Still, some colors remain tantalizingly out of reach, including Arrabida red, which was sourced from a special limestone only found in a defunct Portuguese mine. “Mixed with white pigment, it explodes into incredible pinks,” Felgueiras says. “But for some reason, the elderly woman who owns the mine doesn’t want to reopen it again just for me.” Lost forever, as well, is Indian yellow, a transparent fluorescent glaze made from the urine of cows in rural India that had been fed exclusively on mango leaves. The color, which Felgueiras describes as “heartbreaking,” disappeared because the cows were undernourished by the leaves, which contain urushiol, the noxious ingredient in poison ivy. But Felgueiras never gives up hope that someone is hoarding a vial or two.
At any time, Felgueiras is working on just a handful of colors; generally, he can only complete one a day. The mixing process is arduous: Hand-grinding pigment can take hours, and the linseed oil, which binds the pigment, must be added carefully. Once applied, Felgueiras’s oil-based mixtures can take up to a week to dry entirely. Ancient finishes such as copper verdigris glaze, a metallic green, which was born in the Roman era and later revived during the chinoiserie craze of the 1750s, can require several coats to achieve the desired effect. And unlike today’s paints, which are designed for easy application and longevity (“Basically plastic,” Felgueiras says, with revulsion), some of these hues are, by nature, unstable. Van Gogh once wrote that “paintings fade like flowers”; today, art conservators have an evocative descriptor for the chameleon nature of such paint colors: fugitive. “They don’t just fade, they actually change,” Felgueiras says. “Which is part of their beauty.”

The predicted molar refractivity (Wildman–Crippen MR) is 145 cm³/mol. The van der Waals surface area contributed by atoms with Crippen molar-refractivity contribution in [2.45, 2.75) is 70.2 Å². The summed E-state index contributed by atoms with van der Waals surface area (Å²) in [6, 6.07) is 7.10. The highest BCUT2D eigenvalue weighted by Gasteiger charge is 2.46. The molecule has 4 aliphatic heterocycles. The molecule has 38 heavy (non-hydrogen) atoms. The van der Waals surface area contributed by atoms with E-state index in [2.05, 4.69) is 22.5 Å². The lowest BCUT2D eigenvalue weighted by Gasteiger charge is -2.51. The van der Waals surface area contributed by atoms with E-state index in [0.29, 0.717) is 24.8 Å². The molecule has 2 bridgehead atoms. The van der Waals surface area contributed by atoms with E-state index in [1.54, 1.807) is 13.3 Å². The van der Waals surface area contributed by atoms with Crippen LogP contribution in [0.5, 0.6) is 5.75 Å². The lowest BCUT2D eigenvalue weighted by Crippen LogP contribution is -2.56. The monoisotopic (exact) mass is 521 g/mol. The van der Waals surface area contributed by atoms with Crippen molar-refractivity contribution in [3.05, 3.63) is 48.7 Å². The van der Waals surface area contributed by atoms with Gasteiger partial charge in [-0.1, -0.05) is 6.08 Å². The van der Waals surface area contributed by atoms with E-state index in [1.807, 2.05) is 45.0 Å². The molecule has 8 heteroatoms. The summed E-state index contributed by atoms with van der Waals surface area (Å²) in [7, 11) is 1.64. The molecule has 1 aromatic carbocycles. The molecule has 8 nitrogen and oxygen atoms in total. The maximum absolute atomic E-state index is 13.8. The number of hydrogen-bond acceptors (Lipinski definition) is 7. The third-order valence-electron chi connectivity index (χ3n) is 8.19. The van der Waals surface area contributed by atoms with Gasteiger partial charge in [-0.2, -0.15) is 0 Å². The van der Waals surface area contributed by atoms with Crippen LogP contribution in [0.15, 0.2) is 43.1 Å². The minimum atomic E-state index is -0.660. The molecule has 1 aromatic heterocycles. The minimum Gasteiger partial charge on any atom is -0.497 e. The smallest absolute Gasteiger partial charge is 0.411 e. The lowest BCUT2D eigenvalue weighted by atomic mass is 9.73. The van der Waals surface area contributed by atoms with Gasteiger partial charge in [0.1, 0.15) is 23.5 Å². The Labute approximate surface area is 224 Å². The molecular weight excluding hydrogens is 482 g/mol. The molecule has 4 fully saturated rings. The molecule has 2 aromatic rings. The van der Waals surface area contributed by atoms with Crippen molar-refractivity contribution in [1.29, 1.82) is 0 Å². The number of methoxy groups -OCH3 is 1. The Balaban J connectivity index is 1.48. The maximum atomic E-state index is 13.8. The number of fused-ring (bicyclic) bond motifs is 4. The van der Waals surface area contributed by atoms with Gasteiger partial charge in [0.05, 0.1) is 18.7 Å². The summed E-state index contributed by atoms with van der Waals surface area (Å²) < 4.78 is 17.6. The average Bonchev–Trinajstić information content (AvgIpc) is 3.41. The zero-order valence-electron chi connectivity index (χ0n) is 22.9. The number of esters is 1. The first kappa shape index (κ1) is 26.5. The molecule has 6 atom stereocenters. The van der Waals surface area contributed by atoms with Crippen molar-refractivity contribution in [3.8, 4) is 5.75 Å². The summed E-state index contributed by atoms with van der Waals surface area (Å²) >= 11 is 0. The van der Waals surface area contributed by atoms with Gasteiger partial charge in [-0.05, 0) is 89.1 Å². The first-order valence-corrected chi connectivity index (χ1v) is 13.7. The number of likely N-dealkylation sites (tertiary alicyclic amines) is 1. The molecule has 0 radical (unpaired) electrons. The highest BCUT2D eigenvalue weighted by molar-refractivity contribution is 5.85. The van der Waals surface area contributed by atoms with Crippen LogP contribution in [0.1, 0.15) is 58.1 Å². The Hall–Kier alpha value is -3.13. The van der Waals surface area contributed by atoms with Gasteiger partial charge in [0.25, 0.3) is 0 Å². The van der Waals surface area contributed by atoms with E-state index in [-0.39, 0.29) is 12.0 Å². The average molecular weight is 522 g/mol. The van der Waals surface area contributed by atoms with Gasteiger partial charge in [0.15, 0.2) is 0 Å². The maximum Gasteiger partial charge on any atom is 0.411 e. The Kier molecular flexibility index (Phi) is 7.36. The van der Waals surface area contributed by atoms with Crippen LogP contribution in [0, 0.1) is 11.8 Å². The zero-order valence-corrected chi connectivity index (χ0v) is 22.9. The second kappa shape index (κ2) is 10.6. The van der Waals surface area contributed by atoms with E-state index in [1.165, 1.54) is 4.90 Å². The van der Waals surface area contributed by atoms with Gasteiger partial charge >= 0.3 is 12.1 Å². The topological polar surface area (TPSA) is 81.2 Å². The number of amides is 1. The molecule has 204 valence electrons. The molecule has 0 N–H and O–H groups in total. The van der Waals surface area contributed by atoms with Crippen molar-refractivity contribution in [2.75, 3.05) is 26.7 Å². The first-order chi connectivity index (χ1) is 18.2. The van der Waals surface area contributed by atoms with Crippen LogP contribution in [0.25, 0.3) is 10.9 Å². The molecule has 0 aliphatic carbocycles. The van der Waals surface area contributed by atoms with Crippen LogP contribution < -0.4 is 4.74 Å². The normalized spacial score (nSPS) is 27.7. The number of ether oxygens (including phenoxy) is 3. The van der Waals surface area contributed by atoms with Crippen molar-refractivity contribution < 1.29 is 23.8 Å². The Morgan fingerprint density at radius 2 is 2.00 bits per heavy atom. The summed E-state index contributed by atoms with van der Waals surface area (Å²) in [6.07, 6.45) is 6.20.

FELGUEIRAS’S OBSESSION WITH ancient shades began during his Lisbon childhood. The decorative hues of the city’s historic buildings — Palácio Pombal in Rua de O Século, which now houses a contemporary arts center, and Casa do Alentejo, a late 17th-century palace transformed into a Moorish fantasia around 1920 — and the incomparable light that illuminates them heightened his senses. He left Portugal at age 19 and eventually pursued conservation studies in London, finding a mentor in Margaret Ballardie, a revered English eccentric and specialist in japanning, a 17th-century Western European form of Asian lacquerwork.
Recently, Felgueiras, who also crafts craggy Portuguese cork vessels that he paints exotic shades — ecclesiastical purple, Oxford yellow, ultramarine green — and sells at the New Craftsmen gallery in London, has taken on one of his most quixotic projects yet. He has been contracted by Kew Gardens to recreate the iridescent winged dragons that were once affixed to the exterior of the 10-story octagonal Great Pagoda there, commissioned in the mid-18th century by Princess Augusta, mother of King George III. It’s been a particularly difficult task: There are no detailed renderings of the 80 lavishly painted wooden beasts, which quickly decayed after installation and later disappeared from the pagoda entirely (among his few references was an 18th-century poem by Erasmus Darwin, grandfather of Charles). And, as the newly restored pagoda has been judged too weak to support freshly carved timber versions, most of the new dragons will be 3-D printed from a lightweight thermoplastic often used for race cars.
Felgueiras, however, is undaunted. He is already figuring out how to mix colors that are as close as possible to what might have been used 250 years ago. And he has been assured that the dragons on the first floor of the pagoda will be carved anew from wood. On those he will lavish hours of labor. “You travel back in time to when safety, ease and money weren’t even given a thought,” he says. “All that mattered was how beautiful the effect was, what the color meant in a spiritual sense and how it made people feel, deep inside.”